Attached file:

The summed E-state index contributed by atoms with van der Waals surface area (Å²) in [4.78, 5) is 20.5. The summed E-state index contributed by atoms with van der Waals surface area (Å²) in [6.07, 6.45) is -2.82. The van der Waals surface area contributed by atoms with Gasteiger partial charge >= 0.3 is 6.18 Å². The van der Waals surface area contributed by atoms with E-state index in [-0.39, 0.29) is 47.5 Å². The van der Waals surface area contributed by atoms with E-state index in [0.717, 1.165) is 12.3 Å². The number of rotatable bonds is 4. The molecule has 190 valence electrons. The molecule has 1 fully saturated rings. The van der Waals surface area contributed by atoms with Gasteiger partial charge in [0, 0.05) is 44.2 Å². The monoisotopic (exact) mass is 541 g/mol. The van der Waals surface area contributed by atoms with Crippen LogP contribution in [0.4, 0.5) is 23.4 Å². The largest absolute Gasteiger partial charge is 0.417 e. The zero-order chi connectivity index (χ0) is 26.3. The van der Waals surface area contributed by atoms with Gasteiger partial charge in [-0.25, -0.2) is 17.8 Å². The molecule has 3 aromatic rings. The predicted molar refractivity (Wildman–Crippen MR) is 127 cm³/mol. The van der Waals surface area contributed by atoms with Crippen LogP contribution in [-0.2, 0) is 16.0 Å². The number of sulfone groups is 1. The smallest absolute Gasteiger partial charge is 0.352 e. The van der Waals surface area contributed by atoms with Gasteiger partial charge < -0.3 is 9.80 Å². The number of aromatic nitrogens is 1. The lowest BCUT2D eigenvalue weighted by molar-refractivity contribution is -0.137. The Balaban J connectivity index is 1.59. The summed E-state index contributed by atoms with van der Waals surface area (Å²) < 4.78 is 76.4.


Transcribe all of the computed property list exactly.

The summed E-state index contributed by atoms with van der Waals surface area (Å²) in [4.78, 5) is 20.5. The summed E-state index contributed by atoms with van der Waals surface area (Å²) in [6.07, 6.45) is -2.82. The van der Waals surface area contributed by atoms with Gasteiger partial charge >= 0.3 is 6.18 Å². The van der Waals surface area contributed by atoms with E-state index in [-0.39, 0.29) is 47.5 Å². The van der Waals surface area contributed by atoms with E-state index in [0.717, 1.165) is 12.3 Å². The number of rotatable bonds is 4. The molecule has 190 valence electrons. The molecule has 1 fully saturated rings. The van der Waals surface area contributed by atoms with Gasteiger partial charge in [0, 0.05) is 44.2 Å². The monoisotopic (exact) mass is 541 g/mol. The van der Waals surface area contributed by atoms with Crippen LogP contribution in [0.4, 0.5) is 23.4 Å². The largest absolute Gasteiger partial charge is 0.417 e. The zero-order chi connectivity index (χ0) is 26.3. The van der Waals surface area contributed by atoms with Gasteiger partial charge in [-0.25, -0.2) is 17.8 Å². The molecule has 3 aromatic rings. The predicted molar refractivity (Wildman–Crippen MR) is 127 cm³/mol. The van der Waals surface area contributed by atoms with Crippen LogP contribution in [-0.2, 0) is 16.0 Å². The number of sulfone groups is 1. The smallest absolute Gasteiger partial charge is 0.352 e. The van der Waals surface area contributed by atoms with Gasteiger partial charge < -0.3 is 9.80 Å². The number of aromatic nitrogens is 1. The lowest BCUT2D eigenvalue weighted by molar-refractivity contribution is -0.137. The Balaban J connectivity index is 1.59. The summed E-state index contributed by atoms with van der Waals surface area (Å²) < 4.78 is 76.4.